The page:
Rundong Auto locks in anchors ahead of HK IPO

Books open as the Chinese luxury automobile dealership seeks to raise $138 million in listing. The deal is set to price on August 5.

Books have opened for China Rundong Auto Group ahead of its Hong Kong initial public offering, with the issuer experiencing solid anchor demand in the first day of bookbuild.

The Chinese luxury automobile dealership aims to raise up to $138 million pre-greenshoe by selling 268.6 million shares between HK$3.58 and HK$3.98 per unit under the leads of Bank of America Merrill Lynch and Morgan Stanley. Some 91% of the shares will be primary, with the remaining 9% secondary, according to a term sheet seen by FinanceAsia.

An exercised greenshoe option would boost the deal size to $159 million and tack on an additional 40.3 million shares, all primary. There will be a traditional 90/10 split between the institutional and local retail tranches, which are subject to a clawback should demand warrant it.

The selling shareholder is Runda, a trust company created for Rundong employees’ stock incentive programme. It currently owns 3.6% of the company. After the flotation, its ownership will drop to 0.6%.

The issuer and syndicate have locked in a handful of anchor investors during the wall-cross process, mostly long-only institutional investors, a banker close to the deal told FinanceAsia, who noted that demand is robust enough to warrant the accelerated timetable. The deal will price on August 5 and list on August 12.

Rundong Auto, which distributes luxury brands including Jaguar, BMW, Ferrari and Land Rover, is looking to float 25% of enlarged share capital and will be worth between $496 million and $550 million.

Thirty percent of the IPO proceeds will go towards paying existing bank loans — as of March 14, Rundong Auto’s debt stood at Rmb2.7 billion ($437.3 million). The issuer will also use the proceeds to fund future acquisitions and build new distribution stores for BMW, Mini, Land Rover and Jaguar in the Jiangsu province near Shanghai.

At HK$3.58 to HK$3.98, the company is being marketed at 6 to 6.6 times its 2014 earnings and 4.2 to 4.7 times its 2015 earnings, a discount to its comparables, which on average are trading at 8.6 times 2014 earnings.


Investors have a variety of comparables when considering Rundong Auto. China ZhengTong Auto is the closest in terms of valuation, with the company trading at a 2014 p/e of 7.35 times.

Baoxin Auto Group meanwhile is trading at 9.31 times its 2014 earnings, while China Yongda Auto Service Holding Company is trading at 9.97 times and Zhongsheng Group Holdings, 11.48 times.

All are in the red this year, likely a result of China’s slowing GDP growth, although some have fared better than others. While shares in Yongda Auto and Zhongsheng are only down 1% and 5% respectively, China ZhengTong Auto shares have declined 13% up to July 31, and Baoxin Auto’s shares have dropped 14%, according to Bloomberg data.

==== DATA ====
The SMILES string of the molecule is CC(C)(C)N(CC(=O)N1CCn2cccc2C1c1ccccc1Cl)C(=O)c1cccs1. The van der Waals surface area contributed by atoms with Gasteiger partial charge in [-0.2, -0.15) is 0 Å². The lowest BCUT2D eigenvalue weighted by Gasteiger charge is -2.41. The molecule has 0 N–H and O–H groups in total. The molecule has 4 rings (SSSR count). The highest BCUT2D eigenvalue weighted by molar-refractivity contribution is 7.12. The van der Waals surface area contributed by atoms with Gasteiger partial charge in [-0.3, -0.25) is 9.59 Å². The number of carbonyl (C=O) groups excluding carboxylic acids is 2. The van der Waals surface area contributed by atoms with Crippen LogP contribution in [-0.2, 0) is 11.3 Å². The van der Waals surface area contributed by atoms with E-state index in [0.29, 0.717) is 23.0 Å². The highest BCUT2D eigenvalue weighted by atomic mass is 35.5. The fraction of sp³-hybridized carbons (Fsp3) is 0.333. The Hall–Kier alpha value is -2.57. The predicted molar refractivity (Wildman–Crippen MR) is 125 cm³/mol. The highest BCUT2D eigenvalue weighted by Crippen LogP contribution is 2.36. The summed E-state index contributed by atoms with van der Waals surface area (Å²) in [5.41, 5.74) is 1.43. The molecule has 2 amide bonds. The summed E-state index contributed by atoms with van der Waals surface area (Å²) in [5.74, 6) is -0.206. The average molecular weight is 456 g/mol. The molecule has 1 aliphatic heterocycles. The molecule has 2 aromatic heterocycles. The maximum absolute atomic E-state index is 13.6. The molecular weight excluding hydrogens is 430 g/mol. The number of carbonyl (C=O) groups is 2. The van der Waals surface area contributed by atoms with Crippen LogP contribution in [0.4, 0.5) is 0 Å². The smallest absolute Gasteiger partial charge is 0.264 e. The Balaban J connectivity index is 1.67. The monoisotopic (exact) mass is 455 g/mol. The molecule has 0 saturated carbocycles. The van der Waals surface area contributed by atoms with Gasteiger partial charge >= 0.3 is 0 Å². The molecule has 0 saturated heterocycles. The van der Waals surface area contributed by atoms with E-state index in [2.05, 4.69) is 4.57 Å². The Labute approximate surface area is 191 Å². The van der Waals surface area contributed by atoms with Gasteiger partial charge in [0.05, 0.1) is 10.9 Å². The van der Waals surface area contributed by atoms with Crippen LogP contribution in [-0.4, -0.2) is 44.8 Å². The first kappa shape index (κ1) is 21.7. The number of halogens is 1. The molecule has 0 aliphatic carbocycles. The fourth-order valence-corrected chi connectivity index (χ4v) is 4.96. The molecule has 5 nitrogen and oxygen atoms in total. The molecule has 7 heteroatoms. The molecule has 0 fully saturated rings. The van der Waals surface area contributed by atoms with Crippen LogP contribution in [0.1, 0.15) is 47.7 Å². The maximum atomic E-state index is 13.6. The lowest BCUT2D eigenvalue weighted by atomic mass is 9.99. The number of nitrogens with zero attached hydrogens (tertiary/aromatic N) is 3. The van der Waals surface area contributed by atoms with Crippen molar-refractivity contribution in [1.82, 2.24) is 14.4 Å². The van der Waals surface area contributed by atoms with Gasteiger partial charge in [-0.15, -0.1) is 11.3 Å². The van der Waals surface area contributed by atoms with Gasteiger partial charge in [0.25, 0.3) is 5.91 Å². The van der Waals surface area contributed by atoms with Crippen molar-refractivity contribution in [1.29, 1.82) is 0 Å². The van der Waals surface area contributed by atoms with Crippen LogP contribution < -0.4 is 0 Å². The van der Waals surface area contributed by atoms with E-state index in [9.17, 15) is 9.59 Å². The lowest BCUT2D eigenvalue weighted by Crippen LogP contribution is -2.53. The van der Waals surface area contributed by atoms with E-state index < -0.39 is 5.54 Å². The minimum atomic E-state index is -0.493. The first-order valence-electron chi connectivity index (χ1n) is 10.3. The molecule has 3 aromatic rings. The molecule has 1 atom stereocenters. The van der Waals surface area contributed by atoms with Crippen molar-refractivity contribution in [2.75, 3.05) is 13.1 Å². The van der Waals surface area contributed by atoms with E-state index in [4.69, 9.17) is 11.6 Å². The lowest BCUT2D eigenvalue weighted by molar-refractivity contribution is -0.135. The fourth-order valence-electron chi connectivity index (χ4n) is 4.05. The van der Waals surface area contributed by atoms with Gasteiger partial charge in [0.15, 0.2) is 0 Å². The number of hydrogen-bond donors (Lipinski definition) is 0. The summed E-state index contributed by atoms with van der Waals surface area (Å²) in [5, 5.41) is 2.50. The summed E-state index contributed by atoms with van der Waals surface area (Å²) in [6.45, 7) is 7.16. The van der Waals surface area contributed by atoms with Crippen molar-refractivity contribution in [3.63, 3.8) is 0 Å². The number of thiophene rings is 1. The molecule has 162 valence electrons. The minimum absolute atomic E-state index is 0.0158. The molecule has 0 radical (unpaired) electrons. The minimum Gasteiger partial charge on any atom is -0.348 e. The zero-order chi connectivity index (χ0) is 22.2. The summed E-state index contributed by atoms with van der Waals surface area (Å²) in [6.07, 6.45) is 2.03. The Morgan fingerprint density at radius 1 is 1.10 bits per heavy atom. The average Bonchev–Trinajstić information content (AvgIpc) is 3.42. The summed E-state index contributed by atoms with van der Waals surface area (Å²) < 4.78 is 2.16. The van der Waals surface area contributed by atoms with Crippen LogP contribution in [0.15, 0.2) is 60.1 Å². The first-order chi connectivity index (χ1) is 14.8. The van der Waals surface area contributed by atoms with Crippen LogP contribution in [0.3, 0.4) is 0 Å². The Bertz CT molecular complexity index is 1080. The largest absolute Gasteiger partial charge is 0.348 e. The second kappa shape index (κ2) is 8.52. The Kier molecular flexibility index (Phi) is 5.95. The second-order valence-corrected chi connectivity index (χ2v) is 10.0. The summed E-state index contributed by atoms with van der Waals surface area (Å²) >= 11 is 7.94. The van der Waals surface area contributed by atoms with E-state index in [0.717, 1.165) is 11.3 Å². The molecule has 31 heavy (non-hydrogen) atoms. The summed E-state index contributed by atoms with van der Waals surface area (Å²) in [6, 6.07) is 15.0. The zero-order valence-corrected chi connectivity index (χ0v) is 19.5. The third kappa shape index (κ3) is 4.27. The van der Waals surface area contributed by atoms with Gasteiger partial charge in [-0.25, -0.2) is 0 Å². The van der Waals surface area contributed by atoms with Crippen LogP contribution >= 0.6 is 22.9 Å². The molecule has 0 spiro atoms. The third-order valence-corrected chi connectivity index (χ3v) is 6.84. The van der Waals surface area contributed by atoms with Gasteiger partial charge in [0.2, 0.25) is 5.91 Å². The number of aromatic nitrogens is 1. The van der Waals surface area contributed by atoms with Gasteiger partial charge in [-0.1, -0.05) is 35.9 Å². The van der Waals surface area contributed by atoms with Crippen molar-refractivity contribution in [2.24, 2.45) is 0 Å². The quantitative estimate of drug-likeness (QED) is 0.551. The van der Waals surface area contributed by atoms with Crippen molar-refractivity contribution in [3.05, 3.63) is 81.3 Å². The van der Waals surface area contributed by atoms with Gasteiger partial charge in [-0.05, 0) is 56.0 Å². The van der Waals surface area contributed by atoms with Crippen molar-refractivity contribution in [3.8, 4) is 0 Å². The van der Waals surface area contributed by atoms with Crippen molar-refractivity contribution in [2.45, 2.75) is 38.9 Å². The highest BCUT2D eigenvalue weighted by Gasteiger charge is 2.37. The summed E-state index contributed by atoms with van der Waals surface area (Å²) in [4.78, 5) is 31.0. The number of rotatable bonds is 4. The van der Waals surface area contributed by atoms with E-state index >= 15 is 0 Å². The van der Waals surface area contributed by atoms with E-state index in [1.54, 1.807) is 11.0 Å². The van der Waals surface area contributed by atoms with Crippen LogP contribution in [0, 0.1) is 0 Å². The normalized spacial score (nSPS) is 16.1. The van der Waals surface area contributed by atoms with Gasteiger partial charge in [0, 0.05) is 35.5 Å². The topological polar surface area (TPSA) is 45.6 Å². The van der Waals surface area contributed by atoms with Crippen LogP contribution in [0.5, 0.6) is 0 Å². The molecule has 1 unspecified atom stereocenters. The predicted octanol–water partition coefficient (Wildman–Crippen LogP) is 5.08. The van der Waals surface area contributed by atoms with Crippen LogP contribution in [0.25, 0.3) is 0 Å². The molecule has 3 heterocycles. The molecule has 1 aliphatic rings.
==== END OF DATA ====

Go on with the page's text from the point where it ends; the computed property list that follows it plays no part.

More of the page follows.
Industry outlook

China’s passenger vehicle market has grown rapidly in the past few years, another industry reliant on the rising affluent and their desire for all things luxury.

The mainland became the second largest passenger vehicle market globally in 2007, and the largest in 2009, a position it maintains today. Its sales volume is more than twice the size of the US market. From 2009 to 2013, new vehicle sales grew at a compound annual growth rate (CAGR) of 18.7% in China, more than double the US’s 8.6% in the same time period.

Slowing GDP growth aside, China’s car sales are forecast to grow at a CAGR of 9% from 2013 to 2018, according to All China Marketing Research (ACMR), an independent market research consulting firm.

Even with the record growth in vehicle sales, China’s passenger vehicle market is still new and penetration rates remain low.

Importantly for a car dealership such as Rundong is the growth in the luxury and ultra-luxury passenger vehicles sales. In 2013, China was the second largest market for Maserati and Ferraris, and the world’s largest market for Audi, BMW, Land Rover and Jaguars.

Sales volume for BMWs, for example, increased at a CAGR of 31.7%, from 158,489 units in 2010 to 362,100 units in 2013. This compares with a CAGR of just 10.6% for BMW’s global market in the same time period. It’s a similar story for the other luxury dealers, according to ACMR’s research.

Chinese issuers

China Rundong Auto Group is the latest mainland company seeking to float its shares in Hong Kong. Menswear firm China Fordoo Holdings priced its shares in the mid-range in a flotation in July, while Cosmo Lady, a Chinese lingerie manufacturer, and high-end women’s fashion designer Koradior Holdings, also successfully listed in July.

Luye Pharma Group and social video platform operator Tian Ge Interactive Holdings each priced their flotations at the top end of the range, while Beijing Digital Telecom, one of the mainland’s largest mobile handset and digital product store chains, and Beijing Urban Construction Design & Development Group, priced at the bottom.

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